Three Daughters of Eve

by Eli Shafak

This is my first Eli Shafak. I must say the back page summary and the cover equally attracted me to pick this book up. It is quiet a philosophical book with different views on god, religion, faith, and love. Don’t get me wrong, its a fiction revolving around Nazperi Nalbantoglu; her inner turmoils, confusion, and sadness, and a past which has burdened her heart and soul for over a decade.


Its 2016, and Peri and her daughter Deniz are stuck in traffic on the way to a party. As they wait, the author gives us an interesting insight into the heart of Istanbul.

Like a magic wand in wrong hands, the traffic turned minutes into hours, humans into brutes and any trace of sanity into sheer lunacy. Istanbul didn’t seem to mind. Time, brutes and lunacy it had aplenty. One hour more, one hour less; one brute more, one lunatic less-past a certain point, it made no difference….

A series of events and banter with her daughter results in Peri’s handbag being snatched from the back seat of her car. Desperate to get it back Peri makes a dash for it and ends up in a scuffle with the beggar. Two things happen: Peri makes the beggar cry, and an old picture of Peri is unearthed from the depths of her handbag.

The picture unlocks a memory door that Peri had kept closed with many locks. It was the picture of herself with her friends Shirin and Mona, and her alluring Professor Azur, taken when she was a student at Oxford University.

Peri’s childhood was spent in a lower middle class neighbourhood of the Mute Poet Street. It was guided by two radically opposite views, that of her father’s who believed in western ideologies, a civilized and modern world, and her mother who was very religious and followed strict rules which according to her would bring her close to Allah. Her two elder brothers had taken clear sides; Umut was in adherence with his father’s views and Hakan with his mother’s.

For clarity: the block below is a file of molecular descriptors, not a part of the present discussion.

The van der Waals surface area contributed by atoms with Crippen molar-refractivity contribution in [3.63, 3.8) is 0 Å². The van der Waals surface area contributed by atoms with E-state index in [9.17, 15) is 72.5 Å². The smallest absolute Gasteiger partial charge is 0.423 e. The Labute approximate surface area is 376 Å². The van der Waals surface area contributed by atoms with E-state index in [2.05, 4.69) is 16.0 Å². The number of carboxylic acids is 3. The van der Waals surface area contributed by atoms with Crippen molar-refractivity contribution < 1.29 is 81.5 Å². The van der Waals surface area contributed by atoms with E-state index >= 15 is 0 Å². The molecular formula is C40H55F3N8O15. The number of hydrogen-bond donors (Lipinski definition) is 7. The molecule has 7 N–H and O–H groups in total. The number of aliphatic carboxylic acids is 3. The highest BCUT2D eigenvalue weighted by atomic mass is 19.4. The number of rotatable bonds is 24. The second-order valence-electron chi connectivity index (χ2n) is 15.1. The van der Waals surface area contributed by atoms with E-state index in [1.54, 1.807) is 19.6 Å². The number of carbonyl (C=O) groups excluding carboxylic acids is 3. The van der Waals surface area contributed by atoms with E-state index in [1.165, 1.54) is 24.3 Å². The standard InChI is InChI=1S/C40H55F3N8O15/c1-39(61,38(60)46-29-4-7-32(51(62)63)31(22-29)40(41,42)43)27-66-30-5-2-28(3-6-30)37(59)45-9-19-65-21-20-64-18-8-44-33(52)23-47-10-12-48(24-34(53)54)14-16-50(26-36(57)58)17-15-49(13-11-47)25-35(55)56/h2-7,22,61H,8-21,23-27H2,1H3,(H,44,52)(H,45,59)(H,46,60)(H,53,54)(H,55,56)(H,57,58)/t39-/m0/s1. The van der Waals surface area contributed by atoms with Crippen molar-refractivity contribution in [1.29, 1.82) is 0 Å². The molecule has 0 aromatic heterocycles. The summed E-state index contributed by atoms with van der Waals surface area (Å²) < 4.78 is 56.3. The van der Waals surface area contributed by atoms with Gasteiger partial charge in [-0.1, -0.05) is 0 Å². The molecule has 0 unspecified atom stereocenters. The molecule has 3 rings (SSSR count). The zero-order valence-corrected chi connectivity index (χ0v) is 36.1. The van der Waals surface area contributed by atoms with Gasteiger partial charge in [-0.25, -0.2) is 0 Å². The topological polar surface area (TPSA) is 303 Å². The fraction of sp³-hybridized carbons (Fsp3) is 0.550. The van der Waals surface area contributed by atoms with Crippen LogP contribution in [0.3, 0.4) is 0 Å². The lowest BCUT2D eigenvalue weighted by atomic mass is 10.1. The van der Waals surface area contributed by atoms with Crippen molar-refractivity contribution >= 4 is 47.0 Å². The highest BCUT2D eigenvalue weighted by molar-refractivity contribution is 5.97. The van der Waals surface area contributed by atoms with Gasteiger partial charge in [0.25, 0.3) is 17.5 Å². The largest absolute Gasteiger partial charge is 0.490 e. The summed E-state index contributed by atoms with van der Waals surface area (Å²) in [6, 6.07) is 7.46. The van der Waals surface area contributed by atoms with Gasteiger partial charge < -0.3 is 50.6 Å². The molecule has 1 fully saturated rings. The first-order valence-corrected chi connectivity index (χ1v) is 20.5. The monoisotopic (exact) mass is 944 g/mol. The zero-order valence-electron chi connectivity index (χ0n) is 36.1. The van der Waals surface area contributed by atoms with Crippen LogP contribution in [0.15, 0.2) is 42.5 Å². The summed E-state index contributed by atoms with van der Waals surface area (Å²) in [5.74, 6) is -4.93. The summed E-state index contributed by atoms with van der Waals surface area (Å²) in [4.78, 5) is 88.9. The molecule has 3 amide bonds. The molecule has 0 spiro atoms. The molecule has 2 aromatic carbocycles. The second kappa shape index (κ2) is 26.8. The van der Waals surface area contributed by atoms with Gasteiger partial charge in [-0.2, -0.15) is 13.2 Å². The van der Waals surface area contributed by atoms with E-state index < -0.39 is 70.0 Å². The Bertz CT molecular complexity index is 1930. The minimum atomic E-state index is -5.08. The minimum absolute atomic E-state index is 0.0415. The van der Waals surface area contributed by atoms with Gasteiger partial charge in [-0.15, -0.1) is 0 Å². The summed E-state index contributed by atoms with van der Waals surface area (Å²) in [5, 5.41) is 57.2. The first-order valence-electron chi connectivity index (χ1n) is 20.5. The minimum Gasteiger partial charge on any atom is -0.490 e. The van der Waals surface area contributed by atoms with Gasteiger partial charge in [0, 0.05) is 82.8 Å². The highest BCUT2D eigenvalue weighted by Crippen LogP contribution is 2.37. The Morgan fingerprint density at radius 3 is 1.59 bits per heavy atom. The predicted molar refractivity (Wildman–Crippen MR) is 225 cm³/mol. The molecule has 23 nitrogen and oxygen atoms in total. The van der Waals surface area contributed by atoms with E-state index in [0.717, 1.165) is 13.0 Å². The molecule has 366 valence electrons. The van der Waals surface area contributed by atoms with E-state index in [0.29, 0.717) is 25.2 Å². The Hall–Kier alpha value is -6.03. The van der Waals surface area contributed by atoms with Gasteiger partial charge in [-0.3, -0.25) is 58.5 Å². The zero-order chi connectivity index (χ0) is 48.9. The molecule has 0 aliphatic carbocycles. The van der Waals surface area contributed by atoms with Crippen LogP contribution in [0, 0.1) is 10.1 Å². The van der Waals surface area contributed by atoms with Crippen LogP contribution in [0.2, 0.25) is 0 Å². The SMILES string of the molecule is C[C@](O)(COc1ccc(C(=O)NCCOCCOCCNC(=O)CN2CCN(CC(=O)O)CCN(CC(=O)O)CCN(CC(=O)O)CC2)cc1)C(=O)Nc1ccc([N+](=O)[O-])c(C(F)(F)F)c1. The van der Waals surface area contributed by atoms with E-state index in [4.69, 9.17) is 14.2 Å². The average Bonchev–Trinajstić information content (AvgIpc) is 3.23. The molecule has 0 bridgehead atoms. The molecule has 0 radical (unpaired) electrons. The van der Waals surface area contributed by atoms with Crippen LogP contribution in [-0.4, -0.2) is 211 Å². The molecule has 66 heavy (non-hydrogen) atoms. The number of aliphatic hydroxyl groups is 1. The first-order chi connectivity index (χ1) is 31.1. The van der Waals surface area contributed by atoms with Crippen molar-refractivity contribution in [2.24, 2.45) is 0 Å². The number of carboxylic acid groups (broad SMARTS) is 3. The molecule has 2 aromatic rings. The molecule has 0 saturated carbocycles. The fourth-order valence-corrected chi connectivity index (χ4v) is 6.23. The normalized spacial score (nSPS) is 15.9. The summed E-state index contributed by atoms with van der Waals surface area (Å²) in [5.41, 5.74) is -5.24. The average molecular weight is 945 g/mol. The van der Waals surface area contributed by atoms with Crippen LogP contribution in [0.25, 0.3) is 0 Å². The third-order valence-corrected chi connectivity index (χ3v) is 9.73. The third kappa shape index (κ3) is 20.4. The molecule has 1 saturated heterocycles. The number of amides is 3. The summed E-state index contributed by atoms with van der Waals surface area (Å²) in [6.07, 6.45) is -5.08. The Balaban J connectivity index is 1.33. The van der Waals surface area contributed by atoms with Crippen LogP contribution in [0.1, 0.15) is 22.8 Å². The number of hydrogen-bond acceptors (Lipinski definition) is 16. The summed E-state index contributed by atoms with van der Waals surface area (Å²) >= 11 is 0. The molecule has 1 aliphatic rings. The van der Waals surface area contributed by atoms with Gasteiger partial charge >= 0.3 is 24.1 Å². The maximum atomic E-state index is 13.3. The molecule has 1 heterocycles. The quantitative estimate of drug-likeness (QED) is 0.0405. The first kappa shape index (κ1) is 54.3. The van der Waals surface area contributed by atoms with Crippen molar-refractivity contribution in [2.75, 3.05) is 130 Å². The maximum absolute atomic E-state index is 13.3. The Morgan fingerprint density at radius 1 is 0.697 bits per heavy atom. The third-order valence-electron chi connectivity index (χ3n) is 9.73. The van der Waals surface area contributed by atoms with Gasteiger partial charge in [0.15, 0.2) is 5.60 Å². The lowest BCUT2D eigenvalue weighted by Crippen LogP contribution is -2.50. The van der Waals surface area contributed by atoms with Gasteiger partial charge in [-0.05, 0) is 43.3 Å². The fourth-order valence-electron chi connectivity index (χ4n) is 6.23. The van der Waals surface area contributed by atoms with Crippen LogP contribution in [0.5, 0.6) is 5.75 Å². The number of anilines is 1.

Peri, the last child, was aware that her position would mark a clear winner. But she could never take sides, always in the middle she tried to appease both her parents. This religious conflict between her parents turned into a mutual resentment and Peri was always conscious of the palpable tension whenever her parents were in the same room.

Peri was a bright student who loved reading. She devoured books like there was no tomorrow. Encouraged by her father Peri applied and got into the Oxford University. Excited and apprehensive Peri slowly got into a dogmatic routine at Oxford with the sole focus being her studies. Here she met Shirin and Mona. The former, a vivacious confident girl and the latter a faithful and resilient Islamist. She also got into Professor Azur’s God seminars. Initially finding him arrogant and patroninzing, she slowly started warming up to him, his views, his knowledge, and his energy while debating God. His compassion for Peri’s ever confused state of mind and heart comforted Peri.

He was an extraordinary teacher, a scholar of integrity. He had managed to shake her, motivate her, challenge her. She had worked harder in his seminar that in any other class. He had shown her the poetry in wisdom and the wisdom in poetry. In his seminar all were welcome and treated equally…

As Peri’s relations with the three of them entwined and became more deep, there were more clashes externally and internally within her. She was tired of herself and felt more alone than ever.

The book seamlessly jumps between the past and the present where Peri is at a seaside mansion with her husband and daughter. As the past comes flooding back she is constantly distracted. Riddled with guilt she keeps reflecting on her past actions finally deciding to confront it.

Peri’s character is very likeable and even endearing at times. However, her last act at Oxford is surprising and cowardly which seems a little out of character.

The writing of Eli Shafak is beautiful and detailed. The characters including Peri’s parents and brothers are well developed; there is a depth to each of them. The story takes time to become engaging and the ending is a little anti-climatic. However, once immersed you cant put it down till Peri’s secret is revealed.

Rating: 3.8/5

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